And still there is no resolution to my visa worries. My company needs to be registered to employ foreigners, which requires the boss’s signature or something – and he’s in Canada at the moment. Hopefully, that’ll all get sorted next week – I’m not terribly optimistic, however; I’ll believe it when I see it.
Last weekend was Seollal – lunar New Year, and one of two major holidays in Korea (the other being Chuseok, or ‘Korean Thanksgiving’). It was also Valentine’s Day.
I bought Habiba a couple of pairs of earrings. She put my feeble efforts to shame and made me a card with a pop-up flower inside; and she made a batch of chocolates for us both. On Sunday the fourtheenth, I was hoping to make up my side of the Valentine’s Day deal by taking Habiba to a nice restaurant I’d been to once before.
Before that, however, we had an appointment to go and watch ssireum – Korean wrestling. Ssireum is similar to sumo – it takes place in a big sandy ring and is a contest to remain on your feet and in the ring. The difference is that in addition to their tight shorts the wrestlers wear a length of cloth that is tied around their waist and, in a separate loop, around one thigh. Holding on to this belt arrangement is a major part of the contest, each athlete using the other’s belt to try and throw them.
Ssireum used to be very popular, apparently, but these days the only competitions of any note to take place are the ones at Seollal and Chuseok. The matches we saw were part of the lighter weight division – the heavyweights fought the following day. Many of the wrestlers were in their thirties, muscular guys, but with a bit of middle aged flab. The younger wrestlers had movie star bodies.
The stadium was a fairly long subway ride away and we went with some of Habiba’s colleagues and their friends. We got there as the opening ceremony was in progress – it basically consisted of a few singers doing the kind of song that older Koreans seem to like – old-fashioned and cheesy.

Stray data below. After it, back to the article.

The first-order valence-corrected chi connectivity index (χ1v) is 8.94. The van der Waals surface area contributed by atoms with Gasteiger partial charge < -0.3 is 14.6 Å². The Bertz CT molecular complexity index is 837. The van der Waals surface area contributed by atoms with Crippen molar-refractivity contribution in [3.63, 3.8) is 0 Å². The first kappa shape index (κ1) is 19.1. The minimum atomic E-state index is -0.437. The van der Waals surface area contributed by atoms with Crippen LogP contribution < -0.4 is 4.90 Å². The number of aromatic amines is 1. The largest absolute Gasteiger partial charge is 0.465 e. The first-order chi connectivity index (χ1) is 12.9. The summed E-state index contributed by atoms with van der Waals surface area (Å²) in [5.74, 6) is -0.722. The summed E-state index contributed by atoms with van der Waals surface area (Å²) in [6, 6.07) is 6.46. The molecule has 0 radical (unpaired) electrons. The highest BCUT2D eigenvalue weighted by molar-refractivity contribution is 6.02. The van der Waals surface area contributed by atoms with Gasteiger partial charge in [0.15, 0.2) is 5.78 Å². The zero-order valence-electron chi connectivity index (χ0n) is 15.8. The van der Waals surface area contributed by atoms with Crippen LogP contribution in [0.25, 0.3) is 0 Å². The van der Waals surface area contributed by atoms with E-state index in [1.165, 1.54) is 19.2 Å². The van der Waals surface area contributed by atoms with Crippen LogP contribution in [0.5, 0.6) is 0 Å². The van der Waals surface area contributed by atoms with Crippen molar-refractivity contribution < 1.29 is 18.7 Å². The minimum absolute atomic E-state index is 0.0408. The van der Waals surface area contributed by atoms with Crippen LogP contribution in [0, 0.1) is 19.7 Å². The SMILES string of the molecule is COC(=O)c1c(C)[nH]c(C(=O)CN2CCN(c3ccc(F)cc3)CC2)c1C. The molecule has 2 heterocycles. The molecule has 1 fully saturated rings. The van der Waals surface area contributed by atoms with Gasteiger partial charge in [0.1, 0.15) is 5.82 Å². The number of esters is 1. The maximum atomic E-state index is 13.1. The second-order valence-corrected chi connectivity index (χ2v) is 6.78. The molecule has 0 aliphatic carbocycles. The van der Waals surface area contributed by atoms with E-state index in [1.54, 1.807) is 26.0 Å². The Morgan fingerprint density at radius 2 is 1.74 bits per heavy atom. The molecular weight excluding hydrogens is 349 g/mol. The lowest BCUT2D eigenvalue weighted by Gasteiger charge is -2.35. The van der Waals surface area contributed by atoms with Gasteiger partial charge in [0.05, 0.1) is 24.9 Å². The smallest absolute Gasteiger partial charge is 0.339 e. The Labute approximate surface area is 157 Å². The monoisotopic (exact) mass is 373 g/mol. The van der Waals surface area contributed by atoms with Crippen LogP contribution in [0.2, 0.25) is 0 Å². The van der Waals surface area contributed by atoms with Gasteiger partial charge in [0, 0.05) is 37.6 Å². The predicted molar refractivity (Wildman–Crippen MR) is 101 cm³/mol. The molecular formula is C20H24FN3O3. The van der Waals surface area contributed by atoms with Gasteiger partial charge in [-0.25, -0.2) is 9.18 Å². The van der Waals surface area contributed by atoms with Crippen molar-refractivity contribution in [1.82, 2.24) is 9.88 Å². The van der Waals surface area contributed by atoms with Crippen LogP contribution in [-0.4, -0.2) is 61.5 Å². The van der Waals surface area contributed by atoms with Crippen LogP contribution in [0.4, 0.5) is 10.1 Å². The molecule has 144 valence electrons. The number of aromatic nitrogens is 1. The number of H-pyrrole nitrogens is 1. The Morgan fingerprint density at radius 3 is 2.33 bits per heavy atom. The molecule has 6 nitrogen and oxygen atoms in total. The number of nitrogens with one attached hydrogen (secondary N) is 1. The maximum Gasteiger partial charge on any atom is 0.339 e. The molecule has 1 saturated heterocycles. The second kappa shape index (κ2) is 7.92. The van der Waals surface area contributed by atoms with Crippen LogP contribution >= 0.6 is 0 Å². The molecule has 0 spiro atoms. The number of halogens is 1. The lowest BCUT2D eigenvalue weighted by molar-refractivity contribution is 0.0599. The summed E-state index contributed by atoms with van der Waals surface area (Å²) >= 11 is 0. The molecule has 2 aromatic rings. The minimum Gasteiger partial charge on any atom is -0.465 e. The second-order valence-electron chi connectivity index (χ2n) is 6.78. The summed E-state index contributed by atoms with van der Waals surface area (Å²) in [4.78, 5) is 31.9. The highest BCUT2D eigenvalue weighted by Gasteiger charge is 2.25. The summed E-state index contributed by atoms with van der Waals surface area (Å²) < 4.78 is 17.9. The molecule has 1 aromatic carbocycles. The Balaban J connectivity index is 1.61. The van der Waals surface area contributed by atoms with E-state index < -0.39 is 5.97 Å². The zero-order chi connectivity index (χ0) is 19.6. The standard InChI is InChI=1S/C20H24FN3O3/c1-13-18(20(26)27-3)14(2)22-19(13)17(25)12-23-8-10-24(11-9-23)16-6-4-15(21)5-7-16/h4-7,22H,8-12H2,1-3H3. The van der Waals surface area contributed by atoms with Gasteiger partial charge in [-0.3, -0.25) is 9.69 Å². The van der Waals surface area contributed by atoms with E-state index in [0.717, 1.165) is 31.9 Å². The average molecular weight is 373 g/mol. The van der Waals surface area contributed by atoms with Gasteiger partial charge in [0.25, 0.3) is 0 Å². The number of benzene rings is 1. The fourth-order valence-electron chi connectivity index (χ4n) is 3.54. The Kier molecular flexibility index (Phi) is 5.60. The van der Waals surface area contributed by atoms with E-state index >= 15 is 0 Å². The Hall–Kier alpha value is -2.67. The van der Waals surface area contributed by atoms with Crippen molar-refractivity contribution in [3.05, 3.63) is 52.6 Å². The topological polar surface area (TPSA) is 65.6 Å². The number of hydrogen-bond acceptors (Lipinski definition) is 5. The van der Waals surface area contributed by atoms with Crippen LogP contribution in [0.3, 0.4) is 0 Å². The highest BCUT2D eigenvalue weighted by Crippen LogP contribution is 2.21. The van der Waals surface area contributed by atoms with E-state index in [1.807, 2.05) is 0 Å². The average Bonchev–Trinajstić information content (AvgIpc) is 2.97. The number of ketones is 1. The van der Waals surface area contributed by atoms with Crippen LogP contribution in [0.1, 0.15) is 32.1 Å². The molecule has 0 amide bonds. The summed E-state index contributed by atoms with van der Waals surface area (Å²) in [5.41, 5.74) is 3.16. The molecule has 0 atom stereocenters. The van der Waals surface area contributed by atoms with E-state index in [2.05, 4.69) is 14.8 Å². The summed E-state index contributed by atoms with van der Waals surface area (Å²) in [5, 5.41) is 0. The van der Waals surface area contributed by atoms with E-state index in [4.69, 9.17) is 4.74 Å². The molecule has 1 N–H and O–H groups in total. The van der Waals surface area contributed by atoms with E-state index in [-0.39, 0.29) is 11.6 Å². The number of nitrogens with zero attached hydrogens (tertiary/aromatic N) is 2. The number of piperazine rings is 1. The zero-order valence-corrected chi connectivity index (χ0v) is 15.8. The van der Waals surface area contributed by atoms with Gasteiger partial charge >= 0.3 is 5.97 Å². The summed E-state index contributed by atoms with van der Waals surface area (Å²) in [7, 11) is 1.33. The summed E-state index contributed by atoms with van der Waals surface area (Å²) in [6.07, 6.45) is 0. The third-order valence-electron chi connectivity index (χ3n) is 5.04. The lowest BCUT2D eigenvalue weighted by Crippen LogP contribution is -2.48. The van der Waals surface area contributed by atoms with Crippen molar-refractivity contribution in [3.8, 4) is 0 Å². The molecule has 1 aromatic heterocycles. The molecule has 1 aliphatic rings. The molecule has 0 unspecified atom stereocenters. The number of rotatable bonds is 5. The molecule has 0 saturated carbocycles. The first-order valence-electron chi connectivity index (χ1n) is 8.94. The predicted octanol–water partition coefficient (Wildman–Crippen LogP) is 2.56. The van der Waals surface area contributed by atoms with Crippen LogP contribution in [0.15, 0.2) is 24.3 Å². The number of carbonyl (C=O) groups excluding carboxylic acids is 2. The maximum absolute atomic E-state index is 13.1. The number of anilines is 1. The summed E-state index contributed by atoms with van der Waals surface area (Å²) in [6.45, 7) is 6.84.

The competition was between sixteen wrestlers. The first round of matches was over surprisingly quickly. I watched the first one, which lasted for about a minute. Then I decided to video the second; this one lasted less than two seconds. As these first matches were all only one bout each, it was game over for that particular loser (at least until Chuseok).
The second round was more involved – matches were the best of three. The final was the best of five and was won in straight bouts by one of the younger competitors. After the final, the winner was presented with a cheque for 20,000,000 won (about £10,500), given a long blue robe and paraded around the floor on a huge wooden chair.
After that, the third and fourth place playoff took place – people were starting to leave by then. Then there was a raffle, we hung around to see if we might win one of the 30 bicycles or other things, but no.
One highlight of the event was that for a few seconds Habiba and I were on the big screen in one corner, and therefore live on national TV. Once we noticed ourselves we just sat there continuing to applaud and looking up and to our right smiling. Later on I got a text from a colleague saying she and her boyfriend had seen us. When Habiba went back to work, one of her kids had seen her.
After that, instead of going for a romantic dinner for two, we tagged along with the others and had galbitang – meat soup.
A good day, but not the most successful Valentine’s Day ever.